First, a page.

On March 13th, as part of the broader campus-wide initiative to implement the OneCard system, McCabe Library announced that Swarthmore IDs would be required to gain access to the library at any time after 8 P.M. The announcement, made by College Librarian Peggy Seiden, came a couple weeks after Director of Public Safety Michael Hill informed students, staff, and faculty that Public Safety would be installing a variety of new security measures in McCabe, one of them being the implementation of the OneCard system. The measures will eventually include the placement of cameras near the entrances and exits McCabe, as well as a “greeter” at the entrance of McCabe where the current circulation desk is.
The new measures come after multiple incidents involving graffiti swastikas occurred last semester in one of McCabe’s gender-neutral basement bathrooms. Hill, however, insisted that it was not a single event or set of events that drew new security measures, but simply a broader initiative to make the Swarthmore community safer.
“Our first priority is the safety of our community. To that end, Public Safety, the Bias Response Team, Library, Facilities, ITS staff, and the OneCard Office, worked to develop a plan that would enhance safety at McCabe while also retaining our commitment to open access,” he said.
Initially, the proposed measures for McCabe included cameras in public spaces of the libraries, as well as requiring students to use their OneCard at all hours of the day to gain entrance to the library. Seiden pushed back against a lot of these measures.
“We’ve always had a very open library, and part of that is because we’re a federal depository, so as a federal depository, we have to make our resources, our government documents, available to everyone,” she said.
However, she understood that many students had felt that their library space had been made less safe following the graffiti swastika incidents.
“People were incredibly upset by the events that happened starting in August. So we were definitely concerned and wanted people to understand that we heard their concerns,” Seiden said.
Seiden also insisted that the “greeter” at McCabe’s current circulation desk will not play the role of a security guard, but hopefully will deter any would-be criminals.
“We want it to be about greeting and saying, ‘Welcome to the library. If you need any help, here are the people who can help you.’ What we’ve found is that simply making eye contact with people is the best way of dissuading any sort of [criminal] activity,” she said.
As all of the new McCabe security measures start to be implemented and as the OneCard system comes online at buildings across campus, Seiden and other library staff have had concerns about privacy and confidentiality in McCabe, especially with regards to tracking visitors. Seiden pointed to pushback against the Patriot Act by libraries, as well as the policies of the current Trump administration, to justify these concerns.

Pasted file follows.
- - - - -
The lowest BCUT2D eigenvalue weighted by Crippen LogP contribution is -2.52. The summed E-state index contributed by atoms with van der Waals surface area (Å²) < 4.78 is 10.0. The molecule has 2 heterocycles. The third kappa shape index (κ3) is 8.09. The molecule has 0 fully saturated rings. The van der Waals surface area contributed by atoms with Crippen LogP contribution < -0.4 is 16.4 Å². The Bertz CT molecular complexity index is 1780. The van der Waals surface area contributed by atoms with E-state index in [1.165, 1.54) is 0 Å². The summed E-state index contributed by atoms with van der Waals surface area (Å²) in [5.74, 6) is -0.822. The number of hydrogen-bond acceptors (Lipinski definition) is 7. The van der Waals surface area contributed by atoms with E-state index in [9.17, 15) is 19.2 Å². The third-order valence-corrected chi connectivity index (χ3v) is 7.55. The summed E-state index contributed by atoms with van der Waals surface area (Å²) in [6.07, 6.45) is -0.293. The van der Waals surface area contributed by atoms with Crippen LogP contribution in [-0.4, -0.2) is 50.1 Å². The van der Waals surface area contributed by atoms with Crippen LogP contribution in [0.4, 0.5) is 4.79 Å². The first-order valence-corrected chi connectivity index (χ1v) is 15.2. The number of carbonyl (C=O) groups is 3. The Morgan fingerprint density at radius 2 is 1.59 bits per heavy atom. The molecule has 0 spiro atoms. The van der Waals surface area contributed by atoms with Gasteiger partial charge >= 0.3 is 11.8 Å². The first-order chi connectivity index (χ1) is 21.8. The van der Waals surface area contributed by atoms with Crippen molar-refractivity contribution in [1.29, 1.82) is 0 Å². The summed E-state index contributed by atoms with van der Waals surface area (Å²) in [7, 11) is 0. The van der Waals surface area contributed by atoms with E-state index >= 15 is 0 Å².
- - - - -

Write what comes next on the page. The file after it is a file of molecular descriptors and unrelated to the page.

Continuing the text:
“[Under the Patriot Act], if the FBI had a FISA warrant, you couldn’t even say that the FBI had been here. There was a library in Connecticut that was served a gag order, and they broke the gag order. To my knowledge, we have never been served a warrant. I certainly have never been served a warrant. But it’s concerning because of the kind of school that Swarthmore is … this is not stuff that maybe under previous administrations we would have been so worried about,” she said.
Indeed, Hill confirmed that the OneCard system has the potential to track the movement of students on campus, albeit primarily in the event of an emergency.
“In the event of a situation where the safety of a community member is at stake … The OneCard program would be one tool we might use to identify the last known location where the card was used,” he said.
On this front, Seiden felt that McCabe’s compromise with the administration and Public Safety on the new security measures alleviated some of the concerns library staff had, and that Chief Information Technology Officer Joel Cooper’s role would be vital moving forward.
“I trust [Cooper] implicitly to really continue to push that this data is not ever used, and it gets wiped out on a regular basis unless there’s some extreme circumstance. I think together we’ll make sure the nobody’s confidentiality is at risk,” she said.
In addition to tracking movement, Some students also worry that the access privileges on the OneCard actually make dorms less safe. Dan Bidikov ‘19 said that $200 was stolen out of his room after the OneCard system was put into place on the fourth floor of Parrish.
“It gave access to Parrish 4th to students who didn’t live in our hall,” he said.
Lucas Katz ‘20 echoed Bidikov’s sentiments about the OneCard system.
“The only success stories I’ve heard from the OneCard are about Public Safety yelling at students for leaving doors propped open,” he said.
However, the OneCard system also brings potential benefits to McCabe, both now and in the future. Seiden noted that security near fire doors would greatly improve both the protection of library collections and the safety of the library as a whole.
She also hinted that the OneCard opens up the possibility of 24-hour access to McCabe.
“We’ve always wanted a OneCard because, for one thing, it allows you to contemplate being open 24/7, or maybe 24/5,” she said.
For the near future, however, McCabe will continue its normal operating hours as the new security measures come into effect. McCabe is also slated for renovations soon, and Seiden hopes to bring a mural to the library through the Mural Arts Program and a grant from the Soros Foundation.
Featured image courtesy of www.swarthmore.edu